Helmeted Iguana and Casque-Headed Iguana
Corytophanes cristatus, Laemanctus sp.
©1995, 2000 Melissa Kaplan
Males are differentiated from females by their larger helmet. When kept together by themselves, males may be quarrelsome.
Water should be provided in a bowl and by spray. Humidity can be maintained by gently heating the water bowl.
Temperature ranges from 80-90F (27-32C) [Wynne: 75-85F] provided by radiant heat. Night temperatures should not fall below 68F (20C).
Occasional ultraviolet light is acceptable.
Obst, Fritz J., et al. The Completely Illustrated Atlas of Reptiles and Amphibians. TFH Publications Inc., Ltd. Neptune NJ.
(Note: while these lizards are slender, they should not be emaciated as is the one in this photograph.)
This genus of the Iguanidae is found in Central America, ranging in the heavy tropical rainforests from southern Mexico to Honduras.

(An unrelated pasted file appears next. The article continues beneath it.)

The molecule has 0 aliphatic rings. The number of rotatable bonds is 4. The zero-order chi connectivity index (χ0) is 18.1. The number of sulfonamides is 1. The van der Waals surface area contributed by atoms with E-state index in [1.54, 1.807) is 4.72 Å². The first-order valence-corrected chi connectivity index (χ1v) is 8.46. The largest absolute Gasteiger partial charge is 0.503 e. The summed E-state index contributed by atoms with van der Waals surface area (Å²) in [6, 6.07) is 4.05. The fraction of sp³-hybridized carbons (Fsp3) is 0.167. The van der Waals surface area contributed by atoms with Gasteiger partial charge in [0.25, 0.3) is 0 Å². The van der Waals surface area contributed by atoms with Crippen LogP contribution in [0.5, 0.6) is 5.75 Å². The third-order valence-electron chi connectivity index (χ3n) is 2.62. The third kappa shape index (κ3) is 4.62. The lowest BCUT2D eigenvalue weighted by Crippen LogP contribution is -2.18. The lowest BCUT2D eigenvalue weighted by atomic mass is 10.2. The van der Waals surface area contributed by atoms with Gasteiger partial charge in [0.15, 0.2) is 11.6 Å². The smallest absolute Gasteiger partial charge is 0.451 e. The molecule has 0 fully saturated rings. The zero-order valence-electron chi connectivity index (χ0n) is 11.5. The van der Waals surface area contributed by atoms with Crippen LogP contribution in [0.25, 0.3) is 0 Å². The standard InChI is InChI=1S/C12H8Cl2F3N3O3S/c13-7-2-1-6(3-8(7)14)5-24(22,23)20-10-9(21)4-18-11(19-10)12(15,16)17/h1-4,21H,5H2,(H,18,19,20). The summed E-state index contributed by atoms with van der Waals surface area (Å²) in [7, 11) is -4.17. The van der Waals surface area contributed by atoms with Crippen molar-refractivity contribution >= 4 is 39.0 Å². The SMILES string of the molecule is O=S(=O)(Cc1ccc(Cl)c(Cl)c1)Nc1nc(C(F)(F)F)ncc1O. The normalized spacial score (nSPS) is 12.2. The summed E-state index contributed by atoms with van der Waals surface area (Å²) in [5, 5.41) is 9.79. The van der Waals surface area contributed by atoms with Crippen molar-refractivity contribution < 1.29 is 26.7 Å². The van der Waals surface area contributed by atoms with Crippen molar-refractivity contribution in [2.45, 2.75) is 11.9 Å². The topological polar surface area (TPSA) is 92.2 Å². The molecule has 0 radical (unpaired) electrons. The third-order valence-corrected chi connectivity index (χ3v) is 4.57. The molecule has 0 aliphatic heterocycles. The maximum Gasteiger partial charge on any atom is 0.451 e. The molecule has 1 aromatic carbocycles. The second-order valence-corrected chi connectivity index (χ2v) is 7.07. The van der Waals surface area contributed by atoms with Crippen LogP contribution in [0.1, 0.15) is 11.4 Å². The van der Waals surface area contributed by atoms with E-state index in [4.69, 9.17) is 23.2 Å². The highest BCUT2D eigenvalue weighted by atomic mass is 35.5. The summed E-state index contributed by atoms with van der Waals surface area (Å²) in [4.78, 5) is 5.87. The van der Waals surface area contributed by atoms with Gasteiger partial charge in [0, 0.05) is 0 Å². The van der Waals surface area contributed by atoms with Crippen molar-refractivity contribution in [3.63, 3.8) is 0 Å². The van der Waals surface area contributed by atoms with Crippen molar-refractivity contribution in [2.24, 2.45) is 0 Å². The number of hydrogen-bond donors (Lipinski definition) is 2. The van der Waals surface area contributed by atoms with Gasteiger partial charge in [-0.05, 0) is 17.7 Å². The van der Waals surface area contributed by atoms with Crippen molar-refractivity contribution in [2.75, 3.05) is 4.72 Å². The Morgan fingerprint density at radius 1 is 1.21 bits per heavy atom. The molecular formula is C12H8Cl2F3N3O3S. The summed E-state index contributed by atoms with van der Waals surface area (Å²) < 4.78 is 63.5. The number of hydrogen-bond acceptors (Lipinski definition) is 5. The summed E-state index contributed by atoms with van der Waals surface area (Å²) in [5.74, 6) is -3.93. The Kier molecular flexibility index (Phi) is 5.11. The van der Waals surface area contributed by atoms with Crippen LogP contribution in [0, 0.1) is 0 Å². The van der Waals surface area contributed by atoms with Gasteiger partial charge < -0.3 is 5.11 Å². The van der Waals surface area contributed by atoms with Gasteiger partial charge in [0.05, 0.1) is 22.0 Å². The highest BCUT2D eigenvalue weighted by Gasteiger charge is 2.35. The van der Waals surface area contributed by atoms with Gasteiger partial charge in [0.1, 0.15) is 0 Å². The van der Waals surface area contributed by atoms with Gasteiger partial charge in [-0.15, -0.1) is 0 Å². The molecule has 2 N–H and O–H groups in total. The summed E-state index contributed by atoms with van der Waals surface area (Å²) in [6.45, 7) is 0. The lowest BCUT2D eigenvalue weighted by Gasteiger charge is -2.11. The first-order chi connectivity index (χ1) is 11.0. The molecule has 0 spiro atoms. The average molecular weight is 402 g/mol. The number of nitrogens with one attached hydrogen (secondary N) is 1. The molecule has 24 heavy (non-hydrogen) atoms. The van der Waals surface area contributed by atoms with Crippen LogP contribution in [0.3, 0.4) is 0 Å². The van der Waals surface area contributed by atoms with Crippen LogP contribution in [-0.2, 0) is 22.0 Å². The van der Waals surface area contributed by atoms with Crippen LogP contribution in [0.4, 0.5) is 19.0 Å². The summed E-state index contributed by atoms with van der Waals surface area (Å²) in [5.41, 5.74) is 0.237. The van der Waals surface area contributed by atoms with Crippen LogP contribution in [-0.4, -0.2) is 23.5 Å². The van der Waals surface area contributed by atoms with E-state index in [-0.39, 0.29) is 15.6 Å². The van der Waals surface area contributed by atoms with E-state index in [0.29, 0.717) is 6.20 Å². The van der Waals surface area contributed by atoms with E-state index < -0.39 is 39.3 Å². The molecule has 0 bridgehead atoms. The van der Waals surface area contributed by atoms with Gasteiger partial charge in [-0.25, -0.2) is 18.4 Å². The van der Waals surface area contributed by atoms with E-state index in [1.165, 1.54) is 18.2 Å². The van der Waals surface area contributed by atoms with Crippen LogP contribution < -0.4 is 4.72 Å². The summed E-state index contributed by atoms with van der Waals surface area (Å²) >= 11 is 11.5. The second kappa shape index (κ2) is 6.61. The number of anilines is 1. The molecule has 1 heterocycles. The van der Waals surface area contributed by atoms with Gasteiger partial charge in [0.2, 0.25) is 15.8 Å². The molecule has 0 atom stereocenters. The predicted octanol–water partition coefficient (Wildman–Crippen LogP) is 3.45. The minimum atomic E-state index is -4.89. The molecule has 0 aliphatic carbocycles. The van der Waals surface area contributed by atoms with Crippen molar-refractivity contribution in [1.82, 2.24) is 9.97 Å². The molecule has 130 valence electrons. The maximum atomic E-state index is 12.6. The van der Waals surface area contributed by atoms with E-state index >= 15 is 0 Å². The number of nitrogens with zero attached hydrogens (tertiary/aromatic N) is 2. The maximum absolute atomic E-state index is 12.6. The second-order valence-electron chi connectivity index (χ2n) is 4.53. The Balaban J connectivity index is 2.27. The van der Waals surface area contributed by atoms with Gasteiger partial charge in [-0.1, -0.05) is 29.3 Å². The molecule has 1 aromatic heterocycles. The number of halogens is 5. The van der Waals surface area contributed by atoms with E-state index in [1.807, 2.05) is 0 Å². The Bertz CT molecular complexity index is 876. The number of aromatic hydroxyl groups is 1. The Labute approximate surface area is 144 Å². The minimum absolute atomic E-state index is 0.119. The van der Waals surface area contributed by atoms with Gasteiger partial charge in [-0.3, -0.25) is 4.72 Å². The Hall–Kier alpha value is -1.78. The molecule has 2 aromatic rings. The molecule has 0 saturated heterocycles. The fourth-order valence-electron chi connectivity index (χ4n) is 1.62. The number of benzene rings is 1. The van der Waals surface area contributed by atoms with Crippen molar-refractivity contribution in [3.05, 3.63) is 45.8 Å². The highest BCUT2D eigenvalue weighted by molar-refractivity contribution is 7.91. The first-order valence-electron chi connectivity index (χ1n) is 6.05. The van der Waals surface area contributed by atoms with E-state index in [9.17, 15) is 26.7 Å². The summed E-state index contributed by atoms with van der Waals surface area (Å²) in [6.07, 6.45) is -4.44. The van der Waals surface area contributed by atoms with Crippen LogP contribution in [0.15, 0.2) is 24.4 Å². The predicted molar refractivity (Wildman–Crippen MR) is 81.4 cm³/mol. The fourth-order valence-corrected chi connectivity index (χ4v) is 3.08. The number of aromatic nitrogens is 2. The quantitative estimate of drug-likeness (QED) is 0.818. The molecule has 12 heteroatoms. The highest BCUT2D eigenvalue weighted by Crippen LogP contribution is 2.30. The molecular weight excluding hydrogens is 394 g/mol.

These very slender lizards may attain 28" (70 cm) in overall length, with their tail almost three x the snout-vent length. Very long skinny limbs and toes. They have a small backwards-pointing casque or small helmet on the head. They are green or brown with darker crossbands; sometimes with lighter longitudinal stripes.
These arboreal lizards rarely leave the trees. They need a large, lush, humid enclosure. Keep water in enclosure, though they do not often bathe. Consider intermittent misting system.
Daytime temps must be to 95 degrees in basking area, slightly cooler through out. Nighttime drops to high 70s-low 80s.
Insectivorous. Oviparous, laying 3-5 eggs.
Care otherwise as for Corytophanes.
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